• Jason Reed is the UK Lead at Young Voices and a political commentator for a wide range of outlets. Follow him on Twitter @JasonReed624 or read more on his website, jason-reed.co.uk

Express: After Covid disaster, surely the game’s up for the pitiable World Health Organisation

The World Health Organisation was wildly unprepared for the pandemic because it spent so much of its time playing politics with sugar taxes, junk food ad bans and vaping restrictions, rather than serving its purpose.

This article was first published in the Daily Express.

Since the first case of Covid was detected in Wuhan in December 2019, the coronavirus has infected over 130 million people across the world, killing almost 3 million. Many thousands of words have been written about the failures of local health authorities like Public Health England in preparing us for a pandemic, but perhaps the most important body of all has still not been properly held to account: the World Health Organisation (WHO).

Before 2020, most Brits probably didn’t know very much, if anything, about the WHO. It’s an arm of the United Nations, like the International Monetary Fund or the World Trade Organisation, spending most of its time working away in the background to safeguard against health emergencies, leaving the rest of us to get on with our lives. Except, of course, as we have now learned, the WHO was wilfully neglecting its duties and generally doing a terrible job, at enormous cost.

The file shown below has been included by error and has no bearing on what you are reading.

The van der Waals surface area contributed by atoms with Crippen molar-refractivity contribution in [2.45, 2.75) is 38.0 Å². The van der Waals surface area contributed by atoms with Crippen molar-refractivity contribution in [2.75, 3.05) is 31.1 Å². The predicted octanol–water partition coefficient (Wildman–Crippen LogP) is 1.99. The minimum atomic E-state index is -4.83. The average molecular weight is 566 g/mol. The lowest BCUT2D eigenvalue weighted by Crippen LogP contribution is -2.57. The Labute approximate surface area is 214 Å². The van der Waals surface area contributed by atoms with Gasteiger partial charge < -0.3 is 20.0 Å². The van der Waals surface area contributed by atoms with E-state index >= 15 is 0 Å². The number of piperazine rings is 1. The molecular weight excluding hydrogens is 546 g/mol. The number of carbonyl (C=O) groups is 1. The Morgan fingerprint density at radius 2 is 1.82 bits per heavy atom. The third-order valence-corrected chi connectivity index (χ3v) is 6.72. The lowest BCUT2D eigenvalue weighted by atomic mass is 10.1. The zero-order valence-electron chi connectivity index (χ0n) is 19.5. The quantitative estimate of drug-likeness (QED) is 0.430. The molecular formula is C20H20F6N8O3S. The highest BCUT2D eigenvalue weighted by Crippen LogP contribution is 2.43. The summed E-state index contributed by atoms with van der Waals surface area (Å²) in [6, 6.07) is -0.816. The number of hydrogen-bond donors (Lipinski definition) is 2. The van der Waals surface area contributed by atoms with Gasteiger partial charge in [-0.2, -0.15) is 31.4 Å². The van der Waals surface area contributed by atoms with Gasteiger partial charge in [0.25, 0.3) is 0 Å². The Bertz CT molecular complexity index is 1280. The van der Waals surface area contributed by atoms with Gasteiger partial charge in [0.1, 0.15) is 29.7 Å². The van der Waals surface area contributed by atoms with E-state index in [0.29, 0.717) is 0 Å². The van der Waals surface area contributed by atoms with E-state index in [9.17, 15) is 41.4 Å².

The WHO was wildly unprepared for the pandemic – with tragic consequences – because it spent much of its time playing politics rather than serving its purpose. It failed to do any of the things it should have done when the virus first broke out, even those as fundamental as being transparent about what was going on. It wasted valuable time before declaring a pandemic. It cosied up to China rather than tracing the origin of the virus. It issued actively harmful advice against masks.